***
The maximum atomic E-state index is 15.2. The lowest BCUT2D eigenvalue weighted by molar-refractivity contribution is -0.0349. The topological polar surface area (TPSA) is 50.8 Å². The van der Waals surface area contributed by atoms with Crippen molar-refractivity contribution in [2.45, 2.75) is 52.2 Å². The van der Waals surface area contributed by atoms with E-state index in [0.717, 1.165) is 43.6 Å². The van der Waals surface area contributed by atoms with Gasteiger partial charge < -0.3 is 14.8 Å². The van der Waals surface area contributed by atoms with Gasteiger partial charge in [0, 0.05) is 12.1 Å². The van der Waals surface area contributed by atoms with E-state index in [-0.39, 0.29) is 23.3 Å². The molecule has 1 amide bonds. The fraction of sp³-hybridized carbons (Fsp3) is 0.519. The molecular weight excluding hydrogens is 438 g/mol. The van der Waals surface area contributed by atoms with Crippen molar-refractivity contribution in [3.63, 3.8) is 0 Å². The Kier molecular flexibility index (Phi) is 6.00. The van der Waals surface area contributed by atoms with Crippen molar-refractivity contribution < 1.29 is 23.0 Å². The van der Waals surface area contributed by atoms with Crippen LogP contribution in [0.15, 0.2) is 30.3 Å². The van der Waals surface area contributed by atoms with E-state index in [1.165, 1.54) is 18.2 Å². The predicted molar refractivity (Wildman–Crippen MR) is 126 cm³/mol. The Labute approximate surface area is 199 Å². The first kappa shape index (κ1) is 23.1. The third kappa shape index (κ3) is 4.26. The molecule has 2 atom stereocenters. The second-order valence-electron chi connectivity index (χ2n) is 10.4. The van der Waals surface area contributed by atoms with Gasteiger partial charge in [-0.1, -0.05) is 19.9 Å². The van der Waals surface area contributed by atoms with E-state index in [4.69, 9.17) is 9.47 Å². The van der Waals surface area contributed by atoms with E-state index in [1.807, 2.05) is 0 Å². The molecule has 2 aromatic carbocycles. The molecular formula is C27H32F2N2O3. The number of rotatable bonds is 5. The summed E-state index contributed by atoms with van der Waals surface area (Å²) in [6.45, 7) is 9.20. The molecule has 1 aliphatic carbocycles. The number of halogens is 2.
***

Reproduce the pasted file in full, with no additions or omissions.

The maximum atomic E-state index is 15.2. The lowest BCUT2D eigenvalue weighted by molar-refractivity contribution is -0.0349. The topological polar surface area (TPSA) is 50.8 Å². The van der Waals surface area contributed by atoms with Crippen molar-refractivity contribution in [2.45, 2.75) is 52.2 Å². The van der Waals surface area contributed by atoms with E-state index in [0.717, 1.165) is 43.6 Å². The van der Waals surface area contributed by atoms with Gasteiger partial charge < -0.3 is 14.8 Å². The van der Waals surface area contributed by atoms with Gasteiger partial charge in [0, 0.05) is 12.1 Å². The van der Waals surface area contributed by atoms with E-state index in [-0.39, 0.29) is 23.3 Å². The molecule has 1 amide bonds. The fraction of sp³-hybridized carbons (Fsp3) is 0.519. The molecular weight excluding hydrogens is 438 g/mol. The van der Waals surface area contributed by atoms with Crippen molar-refractivity contribution in [3.63, 3.8) is 0 Å². The Kier molecular flexibility index (Phi) is 6.00. The van der Waals surface area contributed by atoms with Crippen molar-refractivity contribution < 1.29 is 23.0 Å². The van der Waals surface area contributed by atoms with Crippen LogP contribution in [0.15, 0.2) is 30.3 Å². The van der Waals surface area contributed by atoms with E-state index in [1.165, 1.54) is 18.2 Å². The predicted molar refractivity (Wildman–Crippen MR) is 126 cm³/mol. The Labute approximate surface area is 199 Å². The first kappa shape index (κ1) is 23.1. The third kappa shape index (κ3) is 4.26. The molecule has 2 atom stereocenters. The second-order valence-electron chi connectivity index (χ2n) is 10.4. The van der Waals surface area contributed by atoms with Gasteiger partial charge in [-0.1, -0.05) is 19.9 Å². The van der Waals surface area contributed by atoms with E-state index in [4.69, 9.17) is 9.47 Å². The van der Waals surface area contributed by atoms with E-state index in [1.807, 2.05) is 0 Å². The molecule has 2 aromatic carbocycles. The molecular formula is C27H32F2N2O3. The number of rotatable bonds is 5. The summed E-state index contributed by atoms with van der Waals surface area (Å²) in [6.45, 7) is 9.20. The molecule has 1 aliphatic carbocycles. The number of halogens is 2.